Saturday, January 17, 2015

The Antarctic Brotherhood

Well, once again it seems that way too much time has passed since my last post! Sorry about that, AB enthusiasts. As you may know from my last post, all the work I put into this project wound up coming to fruition in the form of a book! To those of you who've bought it - Thank you so much! With the book coming out, I started devoting my efforts to a facebook page rather than posting on here; and in the last year or so I haven't done much research on the AB. My interests have now turned southward, and I hope you won't mind if I post some of what I find here.

As I started doing some research on the history of Antarctic exploration, I decided to read primary sources first. As I'm well aware from the conundrums that came up with the primary sources relating to the AB, primary sources aren't the be-all and end-all; they're always biased, often conflicting, and rarely tell the truth, the whole truth, and nothing but the truth. Add to that the fact that, as revealed to me in an excellent book called The Invisible Gorilla, our memories actually aren't as reliable as we think they are, and i completely understand that even primary sources have to be taken with a grain of salt.

However, I decided that I want to read about the history of south polar exploration from the point of view of those who were there, before reading the timelines and analysis written by historians. And as I began reading, the parallels between North and South have overwhelmed me.

To dispel a few common misconceptions - polar bears are at the North Pole; penguins are at the South Pole; and never the two shall meet. And before I get into the similarities, here are a few key differences. The Northern land regions, including many of the remote islands, are rife with predators and big, sometimes hostile animals - black bears, brown bears, polar bears (in some places), moose, mountain goats, caribou, and so on. The down side of this was that Northern explorers had predators to worry about; the up side was that the slaughter of one such creature could feed someone for a while (if they did it right, let's not forget McCandless' folly). Southern polar regions don't have such land predators; in fact, the animal life there is exclusively marine and avian. Men who got stranded survived by eating seal and penguin. Also worth mentioning - Alaskan pioneers had vast forests of evergreens to cut down and use to build shelters and fires. Antarctic explorers had to plan ahead in this department. Seal and penguin oil made for decent fuel, but they had to bring all their building materials down with them if they wanted wooden structures.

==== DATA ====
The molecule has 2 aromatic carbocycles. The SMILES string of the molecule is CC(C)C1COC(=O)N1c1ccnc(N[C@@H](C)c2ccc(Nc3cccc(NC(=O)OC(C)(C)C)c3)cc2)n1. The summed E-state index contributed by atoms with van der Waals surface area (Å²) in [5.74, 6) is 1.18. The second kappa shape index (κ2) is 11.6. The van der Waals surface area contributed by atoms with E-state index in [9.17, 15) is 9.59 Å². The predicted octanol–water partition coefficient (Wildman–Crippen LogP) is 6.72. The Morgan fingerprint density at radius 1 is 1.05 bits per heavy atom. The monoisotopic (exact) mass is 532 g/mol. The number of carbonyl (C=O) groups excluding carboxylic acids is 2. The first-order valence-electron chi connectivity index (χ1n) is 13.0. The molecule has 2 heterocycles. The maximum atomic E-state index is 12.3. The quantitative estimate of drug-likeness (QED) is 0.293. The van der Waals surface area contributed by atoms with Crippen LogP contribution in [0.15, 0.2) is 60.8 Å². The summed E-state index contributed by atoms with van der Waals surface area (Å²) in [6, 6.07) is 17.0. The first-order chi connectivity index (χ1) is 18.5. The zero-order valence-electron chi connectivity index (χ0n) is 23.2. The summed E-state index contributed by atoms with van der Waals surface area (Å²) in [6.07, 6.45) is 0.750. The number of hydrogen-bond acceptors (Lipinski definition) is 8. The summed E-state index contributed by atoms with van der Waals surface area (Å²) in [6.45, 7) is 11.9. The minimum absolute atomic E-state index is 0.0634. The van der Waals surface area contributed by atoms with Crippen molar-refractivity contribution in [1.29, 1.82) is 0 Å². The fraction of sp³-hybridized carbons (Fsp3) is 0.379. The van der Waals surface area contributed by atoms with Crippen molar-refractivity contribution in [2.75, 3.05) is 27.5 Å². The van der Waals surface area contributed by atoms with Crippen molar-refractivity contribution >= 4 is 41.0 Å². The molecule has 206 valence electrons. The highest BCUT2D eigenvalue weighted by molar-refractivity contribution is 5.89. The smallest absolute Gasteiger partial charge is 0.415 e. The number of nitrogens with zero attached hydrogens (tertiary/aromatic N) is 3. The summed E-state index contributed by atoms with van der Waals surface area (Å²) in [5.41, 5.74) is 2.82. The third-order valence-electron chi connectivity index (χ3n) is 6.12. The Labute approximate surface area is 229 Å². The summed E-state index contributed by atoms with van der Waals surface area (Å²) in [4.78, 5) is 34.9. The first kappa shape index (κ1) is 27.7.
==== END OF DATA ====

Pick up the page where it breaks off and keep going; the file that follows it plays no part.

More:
Another huge difference: Alaska had human natives, and Antarctica did not. This is a huge difference for a number of reasons - and that's for another post.

What the southern regions lacked in predators and territorial natives was made up for in meteorological hostility. The islands and continent of Antarctica are almost exclusively located south of the 60-degree south latitude line. The counterpart of this line in the north is essentially at the most northern part of Southeast Alaska; since the majority of Northern explorers at the time were going through Southeast, what they encountered there wasn't near as isolated and forbidding as what most Southern explorers encountered. Furthermore, the bulk of mainland Antarctica lies south of the Antarctic Circle. The corresponding Arctic Circle was barely crossed by explorers and gold seekers during the same time period. Anyway, in Antarctica, the winds were worse, the temperatures were lower, and the terrain was more difficult. Nearly all of what the southern explorers walked on was sea ice, glaciers, or snow.